Mohammed Bello Adoke, a former Attorney General of Nigeria and Minister of Justice has claimed the Abacha family hid $1 billion loot.
The Abacha family thought they had done Nigeria a favour by giving up $1.3 billion but the Goodluck Jonathan administration soon discovered that they still had $1 billion hidden in various accounts in Europe, according to Mohammed Bello Adoke.
Using the Nigerian legal system, Mohammed Abacha, the eldest surviving son of the late head of state, had tried to stop the federal government from seizing the looted funds and repatriating them to Nigeria, but “a simple trick” outsmarted him, the former attorney-general further said.
In his book, “Burden of Service: Reminiscences of Nigeria’s former Attorney-General”, Adoke insinuated that the Abacha family was so offended by his doggedness in the loot recovery that they found allies in the Economic and Financial Crimes Commission (EFCC) to hound him after he left office in 2015.
Adoke alleged that his refusal to “play ball” with the younger Abacha over his claim to ownership of Malabu Oil & Gas in the OPL 245 also offended him.
The former minister of justice is currently on self-exile, although he has promised to return to Nigeria “soon” to face EFCC charges regarding the Malabu/OPL 245 transaction.
“I confess that I did give him hell in the battle over the recovery of the public funds looted by his family when his father was the military Head of State from 1993 to 1998. I made Mohammed Abacha forfeit stolen monies hidden away in several jurisdictions across the world. He hates me to no end. I undermined every attempt to compromise the case and turned down several overtures and tempting offers made to me by both him and his agents. He thought he had outplayed the Federal Government, but I uncovered about $1 billion that had been well hidden,” he wrote.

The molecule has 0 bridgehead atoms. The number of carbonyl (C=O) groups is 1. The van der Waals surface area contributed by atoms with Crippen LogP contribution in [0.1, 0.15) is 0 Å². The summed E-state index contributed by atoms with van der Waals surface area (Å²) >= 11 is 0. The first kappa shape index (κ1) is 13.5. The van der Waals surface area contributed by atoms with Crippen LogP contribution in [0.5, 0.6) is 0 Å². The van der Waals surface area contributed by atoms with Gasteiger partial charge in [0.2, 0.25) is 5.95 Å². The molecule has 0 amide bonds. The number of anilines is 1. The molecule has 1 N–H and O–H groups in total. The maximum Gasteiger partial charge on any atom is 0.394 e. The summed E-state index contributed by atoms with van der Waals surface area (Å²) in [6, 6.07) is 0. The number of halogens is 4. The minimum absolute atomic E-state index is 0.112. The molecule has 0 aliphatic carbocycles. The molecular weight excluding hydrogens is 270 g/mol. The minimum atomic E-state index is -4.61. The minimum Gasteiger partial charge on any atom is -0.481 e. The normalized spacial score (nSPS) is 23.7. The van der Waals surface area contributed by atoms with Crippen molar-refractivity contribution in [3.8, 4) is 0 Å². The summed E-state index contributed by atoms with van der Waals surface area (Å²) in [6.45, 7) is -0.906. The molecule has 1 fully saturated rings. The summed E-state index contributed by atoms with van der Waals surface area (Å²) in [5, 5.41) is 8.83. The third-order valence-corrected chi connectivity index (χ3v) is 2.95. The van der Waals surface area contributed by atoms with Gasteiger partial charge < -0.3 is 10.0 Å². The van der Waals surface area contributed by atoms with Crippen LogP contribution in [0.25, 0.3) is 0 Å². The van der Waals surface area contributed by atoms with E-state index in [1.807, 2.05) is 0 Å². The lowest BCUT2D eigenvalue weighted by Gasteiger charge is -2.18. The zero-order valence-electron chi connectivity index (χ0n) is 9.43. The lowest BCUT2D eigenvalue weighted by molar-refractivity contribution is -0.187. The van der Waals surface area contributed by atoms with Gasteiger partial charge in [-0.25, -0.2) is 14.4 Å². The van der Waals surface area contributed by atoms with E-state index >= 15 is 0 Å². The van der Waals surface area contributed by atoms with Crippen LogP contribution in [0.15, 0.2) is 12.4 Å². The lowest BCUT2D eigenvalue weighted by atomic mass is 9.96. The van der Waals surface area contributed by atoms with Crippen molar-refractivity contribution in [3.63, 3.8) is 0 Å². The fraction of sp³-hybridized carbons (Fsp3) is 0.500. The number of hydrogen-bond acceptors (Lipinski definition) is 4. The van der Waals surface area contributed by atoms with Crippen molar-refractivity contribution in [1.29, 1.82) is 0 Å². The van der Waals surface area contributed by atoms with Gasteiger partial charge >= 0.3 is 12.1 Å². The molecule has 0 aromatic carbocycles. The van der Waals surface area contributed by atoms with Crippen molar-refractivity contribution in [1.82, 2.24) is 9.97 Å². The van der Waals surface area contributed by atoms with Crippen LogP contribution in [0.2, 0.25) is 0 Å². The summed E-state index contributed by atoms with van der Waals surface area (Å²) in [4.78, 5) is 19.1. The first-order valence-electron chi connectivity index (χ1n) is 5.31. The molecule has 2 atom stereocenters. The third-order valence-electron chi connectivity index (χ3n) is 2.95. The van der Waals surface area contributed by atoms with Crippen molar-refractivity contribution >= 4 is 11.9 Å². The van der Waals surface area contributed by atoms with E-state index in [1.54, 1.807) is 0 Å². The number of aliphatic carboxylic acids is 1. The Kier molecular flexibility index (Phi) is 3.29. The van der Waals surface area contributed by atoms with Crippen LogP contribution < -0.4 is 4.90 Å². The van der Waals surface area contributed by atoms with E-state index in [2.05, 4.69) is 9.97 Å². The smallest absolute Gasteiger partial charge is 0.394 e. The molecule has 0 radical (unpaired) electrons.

“Perhaps his biggest grouse, to my mind, was the OPL 245 case. He said he owned 50 per cent of Malabu Oil & Gas Ltd. He claimed that the registration documents of the company had been tampered with and his name removed. That meant that he did not benefit a dime from the $1.1 billion the company had made from the sale of the oil block to Shell and Agip-Eni. But he had not come out openly to assert his shareholder’s rights. The political atmosphere did not appear favourable then. He only started making his claims after Malabu had been paid in 2011. When he approached me for assistance, I told him clearly that it was a shareholder issue and that the Federal Government could not get involved.”
FORFEITURE OF ASSETS
Abacha ruled Nigeria from November 1993 until his sudden death in June 1998 — on the verge of transmuting from military ruler to civilian president.
He reportedly stole and stashed away billions of dollars which successive administrations have been trying to recover.
Adoke said the Abacha family “thought they were smart, but they were smoked out by a very simple trick”.
He wrote: “They had virtually succeeded in blocking Federal Government’s efforts at recovering quite a chunk of the funds looted by their patriarch, the former military ruler, Gen. Sani Abacha. Their attitude tended to imply that giving up about $1.3 billion of the loot was generous of them. Nigeria ought to have remained eternally grateful! They felt entitled to retain the rest of the loot to the tune of over $1 billion hidden in different havens in Europe. They had acceded to returning the laundered funds, yet turned tail to orchestrate dodgy schemes despite the fact that the government had kept its part of the bargain. Alhaji Mohammed Abacha, the oldest surviving son of Gen. Abacha, was particularly uncooperative.”